Sunday, March 8, 2009
The N word...
It's pretty bad when things are changing so fast you have to print your own bumper stickers -- or, perhaps, when liberals are so confused they can't figure out what they, collectively, want.
Okay -- not every liberal wants collectivization, but hell, sometimes it's just time.
There are two ways to break up companies said to be "too big to fail." One is to withhold bailout funds so as to force them into bankruptcy, the "let the free market sort things out" method. The other way is for government to wade in and do it. How?
Let's look at the government's options. One possibility, I suppose, is to bring anti-trust suits against the largest of the financial companies. Anti-trust suits, though, take years. We don't have years. Another possibility is for Congress to repeal the loathesome Gramm-Leach-Bliley Act and bring back something resembling Glass-Steagall. Then, presumably, megabanks like Citigroup would be obliged to break themselves up. Given the powerful obligations of members of Congress in both parties to the finance sector, that's not about to happen any time soon.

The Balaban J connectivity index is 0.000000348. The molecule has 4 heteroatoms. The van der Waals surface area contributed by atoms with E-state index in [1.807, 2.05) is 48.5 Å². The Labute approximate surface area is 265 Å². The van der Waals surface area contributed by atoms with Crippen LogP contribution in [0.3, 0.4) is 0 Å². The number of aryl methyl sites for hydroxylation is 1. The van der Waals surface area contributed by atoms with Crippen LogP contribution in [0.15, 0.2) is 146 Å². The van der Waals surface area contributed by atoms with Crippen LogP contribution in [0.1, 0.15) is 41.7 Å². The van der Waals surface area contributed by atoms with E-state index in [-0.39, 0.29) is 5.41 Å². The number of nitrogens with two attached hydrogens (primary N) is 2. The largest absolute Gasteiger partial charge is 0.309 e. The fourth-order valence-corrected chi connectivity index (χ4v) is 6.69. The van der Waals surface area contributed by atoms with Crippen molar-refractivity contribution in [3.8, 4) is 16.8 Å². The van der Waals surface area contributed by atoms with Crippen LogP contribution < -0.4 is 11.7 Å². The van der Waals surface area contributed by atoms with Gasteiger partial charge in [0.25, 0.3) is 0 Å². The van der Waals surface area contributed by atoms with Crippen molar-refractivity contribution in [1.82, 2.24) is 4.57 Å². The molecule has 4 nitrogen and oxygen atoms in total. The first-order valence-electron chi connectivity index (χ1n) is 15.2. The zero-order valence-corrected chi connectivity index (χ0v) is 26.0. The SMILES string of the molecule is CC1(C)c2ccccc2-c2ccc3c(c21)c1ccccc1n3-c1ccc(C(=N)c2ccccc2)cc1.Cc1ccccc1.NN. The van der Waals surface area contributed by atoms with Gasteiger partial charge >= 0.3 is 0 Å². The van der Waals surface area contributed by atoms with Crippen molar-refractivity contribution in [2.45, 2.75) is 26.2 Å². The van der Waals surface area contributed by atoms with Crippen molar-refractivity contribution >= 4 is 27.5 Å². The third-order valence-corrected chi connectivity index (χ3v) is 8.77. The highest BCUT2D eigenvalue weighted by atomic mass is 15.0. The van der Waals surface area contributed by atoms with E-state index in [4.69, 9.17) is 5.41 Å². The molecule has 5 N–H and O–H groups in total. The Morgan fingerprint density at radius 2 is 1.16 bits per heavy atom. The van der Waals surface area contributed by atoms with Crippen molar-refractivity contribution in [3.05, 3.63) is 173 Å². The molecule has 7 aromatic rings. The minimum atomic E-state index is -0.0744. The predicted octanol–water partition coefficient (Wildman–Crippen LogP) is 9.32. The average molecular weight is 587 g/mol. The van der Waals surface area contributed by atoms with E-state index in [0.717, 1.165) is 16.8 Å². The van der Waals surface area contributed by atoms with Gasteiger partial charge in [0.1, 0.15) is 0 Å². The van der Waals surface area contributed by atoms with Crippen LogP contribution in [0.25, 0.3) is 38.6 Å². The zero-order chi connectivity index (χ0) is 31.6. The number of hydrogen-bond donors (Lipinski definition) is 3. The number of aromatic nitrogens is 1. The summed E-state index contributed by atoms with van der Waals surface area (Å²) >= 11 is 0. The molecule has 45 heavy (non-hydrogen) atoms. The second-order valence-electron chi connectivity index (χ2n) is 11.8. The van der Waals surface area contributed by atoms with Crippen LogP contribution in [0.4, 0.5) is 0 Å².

All that remains, as far as I can see, is nationalization -- government takes over the overbloated banks, wipes out the shareholders, slices, dices, and sells off the healthy assets for a fair price. The taxpayers still are stuck with the toxic assets, but at least it's not a total loss. Writing in the Times, though, former Fed governor Alan Blinder offers what he says is an alternative -- the "good bank, bad bank" solution, in which "the basic idea is to break each sick institution into two. The 'good bank' gets the good assets..." and "the 'bad bank' inherits the bad assets."
Huh? How does government break up the bank without first nationalizing it? And while it's clear that the taxpayers are stuck with the "bad bank," who gets the assets of the "good bank?" Surely not the shareholders -- that would be moral hazard of the worst kind.